• Cuba Gooding Jr. and Robert Downey Jr – no one watching missed the awkward laughter that bubbled briefly through the crowd as Gooding Jr. took his place on stage underneath a blackfaced image of Downey Jr. This moment ushered offensiveassholein an unease that hung over the entire segment. I had to remind myself that Hollywood has a long history of racism in its award shows. The DGA named its highest award after the director of Birth of a Nation, D.W. Griffith, and, as I reminded myself they gave it out until 1999 without apology or reference to the egregious offense. Scholars of black cinema, the Academy Awards, and some media award recipients have argued that the bulk of awards to African American actors, particular in the modern period, have gone to performances that reinforce rather than contradict stereotype, with few, but powerful, exceptions. Thus Mr. “Show me the Money” standing underneath Mr. “Beans don’t Burn on the Grill” had so many layers of offense and truth that it was like a wreck on the freeway, you just stare at the raw goriness of it all while hoping that there are survivors. As Gooding Jr. said the dreaded words “blackface” Downey Jr., who had originallyshifted awkwardly in his seat before relaxing as Gooding Jr. smiled reassuringly at him, locked his jaw and hid his thoughts behind ice cold eyes. It was a similar tactic to when he was questioned about the role during its promotion. Gooding Jr. walked a thin line between raising the concerns that brimmed under the surface of this Oscar nod and “jokes” about the employment of black actors and directors that were meant to show no ill will to Downey Jr. Instead they just amped up the discomfort as Downey Jr. missed most of them in his own angry rigidity and the rest of the audience seemed astute enough to understand that in fact both Hollywood and the Oscars have failed to cultivate a wide range of African American actors and directors, preferring to reward the status quo, hardly the stuff of jokes when a black man is standing under a photo of contemporary blackface. As the segment came to its painful conclusion, it became clear that more than I had been ashamed of the Oscar nod which may recognize parody but certainly failed to recognize offense and a marketing campaigned based on parody at the expense of black people. (And again, for those having trouble reading what I’ve wrote – I said MARKETING CAMPAIGN NOT MOVIE, I did not see the movie, am not critiquing the movie, will not discuss what you saw in the movie as some how proof the marketing was not offensive) Despite Downey Jr.s’ self-defense and the defense of so many critics, his response to the whole thing proved he is not above the kind of guilt and shame associated with having done what he did and being awkwardly talked about by a black presenter, even if they are friends.  Moments later they handed the golden statue to someone else and it was like a bad wind blew out of the room.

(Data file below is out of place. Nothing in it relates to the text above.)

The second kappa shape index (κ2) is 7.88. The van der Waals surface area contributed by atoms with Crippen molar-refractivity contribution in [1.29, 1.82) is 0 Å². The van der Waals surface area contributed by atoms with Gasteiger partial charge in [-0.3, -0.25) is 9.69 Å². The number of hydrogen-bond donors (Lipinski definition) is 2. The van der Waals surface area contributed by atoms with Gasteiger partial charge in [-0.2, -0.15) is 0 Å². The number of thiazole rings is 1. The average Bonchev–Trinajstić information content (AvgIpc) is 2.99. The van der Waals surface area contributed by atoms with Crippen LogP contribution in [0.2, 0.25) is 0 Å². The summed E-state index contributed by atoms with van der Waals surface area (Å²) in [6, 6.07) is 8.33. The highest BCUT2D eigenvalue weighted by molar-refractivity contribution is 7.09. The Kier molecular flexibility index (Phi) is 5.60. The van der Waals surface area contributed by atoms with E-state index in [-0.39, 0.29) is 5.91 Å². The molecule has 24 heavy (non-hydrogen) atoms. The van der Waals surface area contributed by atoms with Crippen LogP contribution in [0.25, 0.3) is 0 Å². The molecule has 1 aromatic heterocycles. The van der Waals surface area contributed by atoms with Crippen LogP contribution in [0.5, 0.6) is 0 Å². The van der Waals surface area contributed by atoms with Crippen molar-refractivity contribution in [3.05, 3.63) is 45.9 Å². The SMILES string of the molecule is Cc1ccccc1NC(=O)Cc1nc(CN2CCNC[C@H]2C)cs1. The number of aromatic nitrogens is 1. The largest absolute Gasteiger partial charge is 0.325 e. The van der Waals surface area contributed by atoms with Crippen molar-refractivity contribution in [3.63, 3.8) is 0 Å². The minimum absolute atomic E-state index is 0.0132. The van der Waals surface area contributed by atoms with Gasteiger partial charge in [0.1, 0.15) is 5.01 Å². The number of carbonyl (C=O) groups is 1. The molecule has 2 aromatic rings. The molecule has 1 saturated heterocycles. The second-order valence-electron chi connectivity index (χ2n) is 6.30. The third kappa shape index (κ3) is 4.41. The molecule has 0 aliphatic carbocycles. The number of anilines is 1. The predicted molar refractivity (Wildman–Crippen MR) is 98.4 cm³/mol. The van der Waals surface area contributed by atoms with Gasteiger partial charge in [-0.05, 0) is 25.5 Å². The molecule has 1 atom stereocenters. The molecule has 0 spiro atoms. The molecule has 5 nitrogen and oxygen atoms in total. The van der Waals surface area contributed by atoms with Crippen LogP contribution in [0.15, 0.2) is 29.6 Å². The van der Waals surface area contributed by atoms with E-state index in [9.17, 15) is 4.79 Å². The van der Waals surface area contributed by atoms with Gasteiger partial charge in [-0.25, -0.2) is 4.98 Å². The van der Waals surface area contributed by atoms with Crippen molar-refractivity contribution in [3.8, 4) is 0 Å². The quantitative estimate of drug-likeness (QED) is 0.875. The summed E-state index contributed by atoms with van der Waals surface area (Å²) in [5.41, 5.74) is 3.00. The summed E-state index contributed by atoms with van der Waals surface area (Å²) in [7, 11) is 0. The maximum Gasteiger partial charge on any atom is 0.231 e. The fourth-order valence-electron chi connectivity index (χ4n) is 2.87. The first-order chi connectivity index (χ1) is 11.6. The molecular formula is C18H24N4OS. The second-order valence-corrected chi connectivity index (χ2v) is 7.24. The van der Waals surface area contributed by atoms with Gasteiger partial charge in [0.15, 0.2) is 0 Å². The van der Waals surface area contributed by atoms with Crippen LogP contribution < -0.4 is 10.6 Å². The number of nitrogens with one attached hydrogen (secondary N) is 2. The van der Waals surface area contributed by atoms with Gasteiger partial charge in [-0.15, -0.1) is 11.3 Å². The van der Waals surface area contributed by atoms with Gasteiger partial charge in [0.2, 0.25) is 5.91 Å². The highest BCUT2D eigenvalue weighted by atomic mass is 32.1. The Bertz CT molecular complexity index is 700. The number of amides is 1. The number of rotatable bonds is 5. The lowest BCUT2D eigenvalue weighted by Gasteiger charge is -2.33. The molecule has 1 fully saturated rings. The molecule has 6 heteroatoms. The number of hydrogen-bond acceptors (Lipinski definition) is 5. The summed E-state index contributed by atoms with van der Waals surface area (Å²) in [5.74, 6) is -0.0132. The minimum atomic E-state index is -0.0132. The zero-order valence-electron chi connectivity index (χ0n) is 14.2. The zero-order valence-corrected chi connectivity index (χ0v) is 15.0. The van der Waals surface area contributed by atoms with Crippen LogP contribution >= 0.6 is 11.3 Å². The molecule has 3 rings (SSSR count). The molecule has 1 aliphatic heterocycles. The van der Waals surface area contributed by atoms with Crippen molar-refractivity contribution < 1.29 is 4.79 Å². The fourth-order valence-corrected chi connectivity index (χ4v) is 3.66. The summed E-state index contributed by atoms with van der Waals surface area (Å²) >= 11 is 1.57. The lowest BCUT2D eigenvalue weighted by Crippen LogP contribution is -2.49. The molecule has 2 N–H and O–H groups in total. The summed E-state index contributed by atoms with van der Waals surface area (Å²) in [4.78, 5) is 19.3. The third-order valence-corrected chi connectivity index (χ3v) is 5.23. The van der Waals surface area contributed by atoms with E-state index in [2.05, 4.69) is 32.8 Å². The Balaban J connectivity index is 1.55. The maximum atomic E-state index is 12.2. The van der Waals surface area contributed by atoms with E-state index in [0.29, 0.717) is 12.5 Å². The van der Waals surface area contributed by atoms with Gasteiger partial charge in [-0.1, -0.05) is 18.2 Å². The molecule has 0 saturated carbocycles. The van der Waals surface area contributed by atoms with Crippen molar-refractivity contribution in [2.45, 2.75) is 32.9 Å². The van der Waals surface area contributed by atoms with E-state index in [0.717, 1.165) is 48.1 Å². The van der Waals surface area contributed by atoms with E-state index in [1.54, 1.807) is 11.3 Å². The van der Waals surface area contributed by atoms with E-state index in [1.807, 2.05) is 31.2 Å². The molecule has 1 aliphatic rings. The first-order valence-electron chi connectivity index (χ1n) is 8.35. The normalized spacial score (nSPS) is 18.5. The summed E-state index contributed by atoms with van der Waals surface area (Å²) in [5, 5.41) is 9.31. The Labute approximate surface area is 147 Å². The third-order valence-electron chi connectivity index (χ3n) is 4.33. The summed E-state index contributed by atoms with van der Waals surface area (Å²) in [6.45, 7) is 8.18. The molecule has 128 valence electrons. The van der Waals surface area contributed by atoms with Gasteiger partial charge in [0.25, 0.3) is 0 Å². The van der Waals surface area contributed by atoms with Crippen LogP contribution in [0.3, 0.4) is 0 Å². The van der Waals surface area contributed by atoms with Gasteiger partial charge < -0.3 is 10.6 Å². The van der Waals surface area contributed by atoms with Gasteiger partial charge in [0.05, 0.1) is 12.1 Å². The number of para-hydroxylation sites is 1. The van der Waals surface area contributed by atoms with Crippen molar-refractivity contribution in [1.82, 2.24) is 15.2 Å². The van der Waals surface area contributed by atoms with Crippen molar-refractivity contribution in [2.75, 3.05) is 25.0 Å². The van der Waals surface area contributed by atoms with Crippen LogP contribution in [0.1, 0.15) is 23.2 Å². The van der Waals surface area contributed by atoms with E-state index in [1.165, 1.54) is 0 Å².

• Ben Stiller does Joaquin Phoenix – everybody seemed confused when Ben Stiller took the podium and hung all over it bearded and defiant. It was not until he took out his gum that some in the audience began to laugh in recognition. Despite a general acceptance that the parody of Phoenix was funny, there was again an element of awkwardness, including from co-presenter Natalie Portman who may have been trying to mimic Lettermen but came across as embarassed to be part of the skit.stiller_portman Many in the industry have worked with Phoenix and/or his older brother. They count him among one of the best actors of his time and have loved him for overcoming great personal tragedy. His current film is getting early buzz despite that fateful moment on Letterman and many have speculated that he will get an Oscar nod; how awkward will it be if he has to step up after being openly mocked by his peers? Again the audience showed themselves more astute about the climate than Stiller, and only laughed quietly. After all, there has been much speculation that Phoenix is either playing a fake role that will be revealed to be an Affleck movie or that he has had some sort of psychotic break that might speak to illness in the family. To me, this moment, spoke about a certain kind of humor that is common which relies on the humiliation of others or the self in order to get the laugh. I have never been a fan of this strain of humor from Dangerfield to Leno to Stiller but when it works, it works b/c it lacks real or imagined malice and can be laughed at without causing someone shame or pain . . .